Frequently Asked Questions

Below are some of the most commonly asked questions about the bankruptcy process and my services.‎ If you have further questions please email me at [email protected] with your phone number. I will call you immediately.

If I call your office, will I speak to you or to a secretary?

You will speak directly to me. I will be handling your case from start to finish. When we speak on the phone, I will ask you some questions to find out information about your circumstances. Then, I will give you an idea of how I may be able to help you. For example, I might recommend that you file a Chapter 7 or Chapter 13 Bankruptcy, that you apply for a loan modification or that you choose another course of action. We will set an appointment for an in office consultation at my Fort Lauderdale office.

Where is your office?

My office is in Fort Lauderdale, on Federal Highway between Oakland Park Boulevard and Sunrise Boulevard.  I am available for the initial meeting and all follow up meetings at my office.

What is the difference between a Chapter 7 and a Chapter 13 Bankruptcy?

A Chapter 7 Bankruptcy is considered a straight discharge. There is typically no payment plan, and all of the debt is usually wiped out. A Chapter 13 is a reorganization where you make monthly payments for a period of time and then receive a discharge of your debt.

Why might I choose a Chapter 13 Bankruptcy instead of a Chapter 7 Bankruptcy?

There are several reasons to file a Chapter 13 Bankruptcy rather than a Chapter 7 Bankruptcy. First, you may not qualify for a Chapter 7 bankruptcy because your income or assets may be too high. Even if you qualified for a Chapter 7 Bankruptcy, you may choose to file a Chapter 13 Bankruptcy in order to manage your mortgage, or homeowners’ association dues or deal with tax liability.

What kind of debt can I wipe out through bankruptcy?

If a bankruptcy is right for you, you can generally wipe out credit card debt, medical bills, and other professional service bills. You might be able to wipe out a second mortgage and possibly IRS debt.

Will filing a bankruptcy stop a lawsuit against me?

Yes, usually the filing a bankruptcy will, at least temporarily, stop a lawsuit.

My biggest problem is that I’m behind on my mortgage. How can you help me?

A Chapter 13 Bankruptcy might help you obtain a mortgage modification. Once the Chapter 13 Bankruptcy is filed, I would apply for a loan modification with your mortgage company through a court ordered Loan Modification Mitigation program. Once your mortgage company has reviewed your documents, the mortgage company is required to have a mediation or conference with us to decide whether you qualify for a mortgage modification. If you do qualify, your mortgage payments will be included in your Chapter 13 Plan payment. Also, through a Chapter 13 Bankruptcy, you may be able to gradually become current on your past due mortgage payments through the Chapter 13 Plan.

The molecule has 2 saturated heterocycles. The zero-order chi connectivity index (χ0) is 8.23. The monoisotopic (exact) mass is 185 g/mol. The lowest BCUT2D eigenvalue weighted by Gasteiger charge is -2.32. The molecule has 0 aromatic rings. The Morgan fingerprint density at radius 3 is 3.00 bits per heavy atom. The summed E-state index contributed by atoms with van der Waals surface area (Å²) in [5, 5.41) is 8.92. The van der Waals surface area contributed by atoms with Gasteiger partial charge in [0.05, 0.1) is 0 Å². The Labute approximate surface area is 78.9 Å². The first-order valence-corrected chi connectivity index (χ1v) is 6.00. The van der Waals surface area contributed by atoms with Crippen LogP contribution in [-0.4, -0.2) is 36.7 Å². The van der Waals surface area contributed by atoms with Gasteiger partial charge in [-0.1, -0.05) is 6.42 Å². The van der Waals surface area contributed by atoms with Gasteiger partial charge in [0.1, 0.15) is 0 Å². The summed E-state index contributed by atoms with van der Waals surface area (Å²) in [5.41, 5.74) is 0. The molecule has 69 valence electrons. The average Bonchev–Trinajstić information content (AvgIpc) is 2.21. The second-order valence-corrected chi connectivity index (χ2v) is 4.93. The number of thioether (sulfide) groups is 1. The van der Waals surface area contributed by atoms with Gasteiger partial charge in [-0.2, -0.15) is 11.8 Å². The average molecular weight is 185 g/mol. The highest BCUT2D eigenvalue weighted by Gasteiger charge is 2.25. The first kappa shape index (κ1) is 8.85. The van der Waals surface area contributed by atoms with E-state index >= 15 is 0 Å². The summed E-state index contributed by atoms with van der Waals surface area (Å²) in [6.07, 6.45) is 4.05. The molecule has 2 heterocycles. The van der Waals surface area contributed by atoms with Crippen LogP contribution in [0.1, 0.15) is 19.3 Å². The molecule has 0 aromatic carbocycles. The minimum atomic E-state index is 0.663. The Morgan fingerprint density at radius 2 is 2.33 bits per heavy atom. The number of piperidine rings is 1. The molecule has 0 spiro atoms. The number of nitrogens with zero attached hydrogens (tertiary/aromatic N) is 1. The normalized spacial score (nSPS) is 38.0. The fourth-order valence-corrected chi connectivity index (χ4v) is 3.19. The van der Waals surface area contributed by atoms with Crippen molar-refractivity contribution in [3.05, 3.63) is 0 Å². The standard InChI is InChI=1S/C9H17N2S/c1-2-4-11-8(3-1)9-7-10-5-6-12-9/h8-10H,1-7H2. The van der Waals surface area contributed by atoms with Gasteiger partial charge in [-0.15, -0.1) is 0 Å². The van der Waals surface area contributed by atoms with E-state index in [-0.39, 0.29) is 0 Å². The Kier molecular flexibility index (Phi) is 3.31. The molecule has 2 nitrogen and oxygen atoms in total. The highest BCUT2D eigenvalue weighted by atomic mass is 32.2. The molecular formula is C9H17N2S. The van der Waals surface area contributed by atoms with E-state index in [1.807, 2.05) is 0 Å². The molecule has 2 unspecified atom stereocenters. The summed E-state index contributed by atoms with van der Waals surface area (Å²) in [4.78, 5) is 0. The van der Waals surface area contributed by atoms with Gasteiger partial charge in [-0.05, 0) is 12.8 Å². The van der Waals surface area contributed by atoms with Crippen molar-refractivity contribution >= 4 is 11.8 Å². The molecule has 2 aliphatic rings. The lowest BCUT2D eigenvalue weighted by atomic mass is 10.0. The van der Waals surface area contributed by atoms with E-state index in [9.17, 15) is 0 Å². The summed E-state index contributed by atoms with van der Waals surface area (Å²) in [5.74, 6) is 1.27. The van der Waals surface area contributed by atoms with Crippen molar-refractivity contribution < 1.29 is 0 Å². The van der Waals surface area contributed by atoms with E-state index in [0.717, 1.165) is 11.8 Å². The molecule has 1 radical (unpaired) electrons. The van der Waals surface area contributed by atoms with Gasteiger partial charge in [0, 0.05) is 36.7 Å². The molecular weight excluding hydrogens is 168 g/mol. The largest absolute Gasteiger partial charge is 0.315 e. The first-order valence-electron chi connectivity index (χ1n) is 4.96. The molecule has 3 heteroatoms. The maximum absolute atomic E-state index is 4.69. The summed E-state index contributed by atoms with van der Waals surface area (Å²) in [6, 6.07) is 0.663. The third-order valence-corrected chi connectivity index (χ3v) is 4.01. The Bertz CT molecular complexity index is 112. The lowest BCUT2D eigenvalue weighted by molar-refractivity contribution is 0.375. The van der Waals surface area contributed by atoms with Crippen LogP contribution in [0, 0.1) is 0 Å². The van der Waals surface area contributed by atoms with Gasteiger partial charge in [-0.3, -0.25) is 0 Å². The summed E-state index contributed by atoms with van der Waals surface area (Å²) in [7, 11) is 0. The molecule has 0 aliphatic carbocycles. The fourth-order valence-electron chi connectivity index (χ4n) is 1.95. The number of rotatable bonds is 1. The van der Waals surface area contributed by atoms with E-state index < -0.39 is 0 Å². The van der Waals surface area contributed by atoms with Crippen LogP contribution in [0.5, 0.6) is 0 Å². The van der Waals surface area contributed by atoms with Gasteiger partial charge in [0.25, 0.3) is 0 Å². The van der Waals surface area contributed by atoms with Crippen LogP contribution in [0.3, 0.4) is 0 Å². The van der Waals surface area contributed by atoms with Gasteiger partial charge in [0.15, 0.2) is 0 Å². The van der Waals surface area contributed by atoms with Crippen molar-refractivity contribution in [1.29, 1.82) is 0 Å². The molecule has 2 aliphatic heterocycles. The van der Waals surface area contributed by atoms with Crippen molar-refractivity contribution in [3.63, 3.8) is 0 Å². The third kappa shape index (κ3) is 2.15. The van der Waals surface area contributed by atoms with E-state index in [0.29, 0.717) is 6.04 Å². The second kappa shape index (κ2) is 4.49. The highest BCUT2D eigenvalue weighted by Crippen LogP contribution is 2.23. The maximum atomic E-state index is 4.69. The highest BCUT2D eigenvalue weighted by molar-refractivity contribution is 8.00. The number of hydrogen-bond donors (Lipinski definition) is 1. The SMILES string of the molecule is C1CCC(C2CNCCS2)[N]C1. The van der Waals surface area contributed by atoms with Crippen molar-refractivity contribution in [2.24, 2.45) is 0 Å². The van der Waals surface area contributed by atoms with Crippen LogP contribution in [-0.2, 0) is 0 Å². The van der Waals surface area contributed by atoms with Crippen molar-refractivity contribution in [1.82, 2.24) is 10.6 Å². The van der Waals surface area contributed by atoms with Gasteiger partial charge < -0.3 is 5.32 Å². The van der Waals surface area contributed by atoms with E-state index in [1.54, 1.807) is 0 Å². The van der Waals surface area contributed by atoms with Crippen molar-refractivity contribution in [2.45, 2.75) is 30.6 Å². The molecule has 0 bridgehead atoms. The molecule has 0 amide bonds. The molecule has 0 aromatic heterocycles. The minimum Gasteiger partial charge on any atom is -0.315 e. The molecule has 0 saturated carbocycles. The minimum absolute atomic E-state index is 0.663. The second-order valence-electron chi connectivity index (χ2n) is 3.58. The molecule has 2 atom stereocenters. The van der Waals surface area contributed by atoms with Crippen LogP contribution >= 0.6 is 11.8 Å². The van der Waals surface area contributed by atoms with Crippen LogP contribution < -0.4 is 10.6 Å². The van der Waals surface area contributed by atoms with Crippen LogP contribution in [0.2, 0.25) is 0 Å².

I heard something about being able to wipe out my second mortgage home equity line/home equity line of credit (HELOC), what’s that all about?

In certain circumstances, a second mortgage/home equity line/home equity line of credit (HELOC) may be wiped out through a bankruptcy. In order to possibly wipe out or discharge the second mortgage/home equity line/home equity line of credit (HELOC), the balance on the first mortgage on the property must be greater than the value of the property. In certain instances, this can provide substantial relief to homeowners. When you call me, we can discuss whether this might be a possibility for you.

Can I wipe out or discharge the money I owe to the IRS?

In certain circumstances, IRS debt can be wiped out through a bankruptcy. The evaluation of whether tax liability can be wiped out through a bankruptcy is complicated.  Part of the evaluation relates to when the tax returns were filed and when the tax was assessed.  I can give you a better idea during a phone consultation.  If the tax liability is not able to be wiped out in a bankruptcy, I may be able to help you work out a payment plan or an Offer in Compromise with the IRS.

What if I am in the process of short selling my property? Can I still file for bankruptcy?

Yes. If you file for bankruptcy, and would like to sell your property, we need to file a motion with the bankruptcy judge in order to gain permission to sell your property. Any amount that you owe to the bank once the short sale is completed should be discharged in the bankruptcy, if it is listed properly and you have stated your intentions properly.

Why should I contact you rather than another South Florida Bankruptcy Attorney?

If you call (954-385-3330) or email me ([email protected]), I will usually be able to speak to you right away. If you do not reach me immediately, I will be able to call you back within a few hours. I have handled personal bankruptcy cases in South Florida for almost 17 years. I care about my clients and I am concerned with what is best for them. I offer a personalized, caring and non-judgmental perspective to my clients. I will be the only person working on your case from start to finish. Please see the “Attorney” tab and personal section to familiarize yourself with me.